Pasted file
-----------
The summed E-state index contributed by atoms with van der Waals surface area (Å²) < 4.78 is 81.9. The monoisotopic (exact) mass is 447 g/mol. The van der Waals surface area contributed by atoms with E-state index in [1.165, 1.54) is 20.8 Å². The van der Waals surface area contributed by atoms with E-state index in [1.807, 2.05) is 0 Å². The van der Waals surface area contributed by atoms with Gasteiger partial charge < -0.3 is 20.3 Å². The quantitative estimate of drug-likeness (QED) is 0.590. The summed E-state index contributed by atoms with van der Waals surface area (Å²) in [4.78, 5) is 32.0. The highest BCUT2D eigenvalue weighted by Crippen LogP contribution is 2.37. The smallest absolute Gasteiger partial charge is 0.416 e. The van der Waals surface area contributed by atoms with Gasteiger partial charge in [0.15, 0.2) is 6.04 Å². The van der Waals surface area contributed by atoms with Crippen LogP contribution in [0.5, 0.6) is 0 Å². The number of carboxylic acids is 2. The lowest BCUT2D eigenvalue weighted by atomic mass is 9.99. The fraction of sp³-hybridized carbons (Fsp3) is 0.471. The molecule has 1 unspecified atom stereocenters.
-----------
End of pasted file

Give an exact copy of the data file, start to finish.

The summed E-state index contributed by atoms with van der Waals surface area (Å²) < 4.78 is 81.9. The monoisotopic (exact) mass is 447 g/mol. The van der Waals surface area contributed by atoms with E-state index in [1.165, 1.54) is 20.8 Å². The van der Waals surface area contributed by atoms with E-state index in [1.807, 2.05) is 0 Å². The van der Waals surface area contributed by atoms with Gasteiger partial charge < -0.3 is 20.3 Å². The quantitative estimate of drug-likeness (QED) is 0.590. The summed E-state index contributed by atoms with van der Waals surface area (Å²) in [4.78, 5) is 32.0. The highest BCUT2D eigenvalue weighted by Crippen LogP contribution is 2.37. The smallest absolute Gasteiger partial charge is 0.416 e. The van der Waals surface area contributed by atoms with Gasteiger partial charge in [0.15, 0.2) is 6.04 Å². The van der Waals surface area contributed by atoms with Crippen LogP contribution in [0.5, 0.6) is 0 Å². The number of carboxylic acids is 2. The lowest BCUT2D eigenvalue weighted by atomic mass is 9.99. The fraction of sp³-hybridized carbons (Fsp3) is 0.471. The molecule has 1 unspecified atom stereocenters.